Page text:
existed, or Wynn-Westcott manufactured them is now irrelevant;
Mathers was commissioned to write-up the rituals into a
workable shape, and thus the Golden Dawn was born.
Members of the Isis-Urania Lodge at various times also
included Allan Bennett, Moina Mathers, Aleister Crowley,
Florence Farr, Maud Gonne, Annie Horniman, Arthur Machen,
"Fiona Macleod", Arthur Waite and WB Yeats. Also associated
were Lady Gregory, and G W Russell, or AE, whose "The Candle
of Vision" was included in the bibliography of "The Meaning of
Witchcraft". The literary and Celtic influences within the GD
were immense.

From the Isis-Urania Lodge sprang all the others, including
the so-called Dissident Orders derived through Crowley. It is
this line that some commentators trace to modern Wicca, so it
is the one upon which we will concentrate.

Aleister Crowley was initiated into the Isis-Urania Lodge on
18 November 1898. As you most probably know, Crowley later
quarrelled with MacGregor Mathers, and in 1903 began to create
his own Order, the Argenteum Astrum, or Silver Star. In 1912,
Crowley was initiated into the OTO, and in 1921, succeeded
Theodor Reuss as its Chief.

According to Arnold Crowther's account, it was in 1946, a year
before Crowley's death, that Crowley gave Gardner an OTO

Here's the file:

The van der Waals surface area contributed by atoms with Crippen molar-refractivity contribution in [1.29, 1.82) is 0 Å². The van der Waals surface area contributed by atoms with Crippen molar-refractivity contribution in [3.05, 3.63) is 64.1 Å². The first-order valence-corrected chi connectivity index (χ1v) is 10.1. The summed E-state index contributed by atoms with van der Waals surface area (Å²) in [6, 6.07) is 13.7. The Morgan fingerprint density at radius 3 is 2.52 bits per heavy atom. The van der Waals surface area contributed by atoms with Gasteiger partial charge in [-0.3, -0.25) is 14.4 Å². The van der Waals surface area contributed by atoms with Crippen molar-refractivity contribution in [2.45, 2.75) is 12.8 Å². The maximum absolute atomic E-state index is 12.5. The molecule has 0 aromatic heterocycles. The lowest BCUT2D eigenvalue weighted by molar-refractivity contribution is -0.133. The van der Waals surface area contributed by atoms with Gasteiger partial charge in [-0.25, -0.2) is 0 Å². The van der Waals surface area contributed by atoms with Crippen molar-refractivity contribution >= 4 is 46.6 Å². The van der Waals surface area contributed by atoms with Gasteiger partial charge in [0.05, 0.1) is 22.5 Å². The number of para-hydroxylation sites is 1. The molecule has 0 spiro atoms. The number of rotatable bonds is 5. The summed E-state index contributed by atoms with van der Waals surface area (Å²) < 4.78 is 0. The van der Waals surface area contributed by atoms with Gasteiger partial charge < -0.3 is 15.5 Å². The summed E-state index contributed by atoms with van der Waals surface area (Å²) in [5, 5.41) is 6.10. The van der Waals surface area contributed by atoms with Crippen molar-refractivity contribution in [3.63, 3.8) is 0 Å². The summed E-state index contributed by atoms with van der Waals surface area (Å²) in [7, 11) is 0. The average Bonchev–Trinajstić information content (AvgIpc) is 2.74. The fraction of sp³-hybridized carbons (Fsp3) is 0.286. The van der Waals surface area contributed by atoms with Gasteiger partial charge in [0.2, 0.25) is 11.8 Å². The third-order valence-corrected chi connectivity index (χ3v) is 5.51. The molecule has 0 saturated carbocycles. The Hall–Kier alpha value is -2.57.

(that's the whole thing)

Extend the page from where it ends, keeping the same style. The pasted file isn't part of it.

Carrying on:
Charter. Ithell Colquhoun says only that it occurred in the
1940s, and further states that Gardner introduced material
from the OTO, and less directly from the GD, into "...the lore
of his covens".

As Doreen Valiente also admits, "Indeed, the influence of
Crowley was very apparent throughout the (Wiccan) rituals.".
This, Gardner explained to her, was because the rituals he
received from Old Dorothy's coven were very fragmentary, and
in order to make them workable, he had to supplement them with
other material.

To give an example of some of the lines by Crowley which are
rather familiar to modern Wiccans:
I give unimaginable joys on earth; certainty, not faith, while
in life, upon death; peace unutterable, rest, ecstasy; nor do
I demand aught in sacrifice.

I am Life, and the giver of Life, yet therefore is the
knowledge of me the knowledge of death.
And of course, the Gnostic Mass has been immensely
Not only poetry, but also magical practices in Wicca are often
derived from GD sources. For example: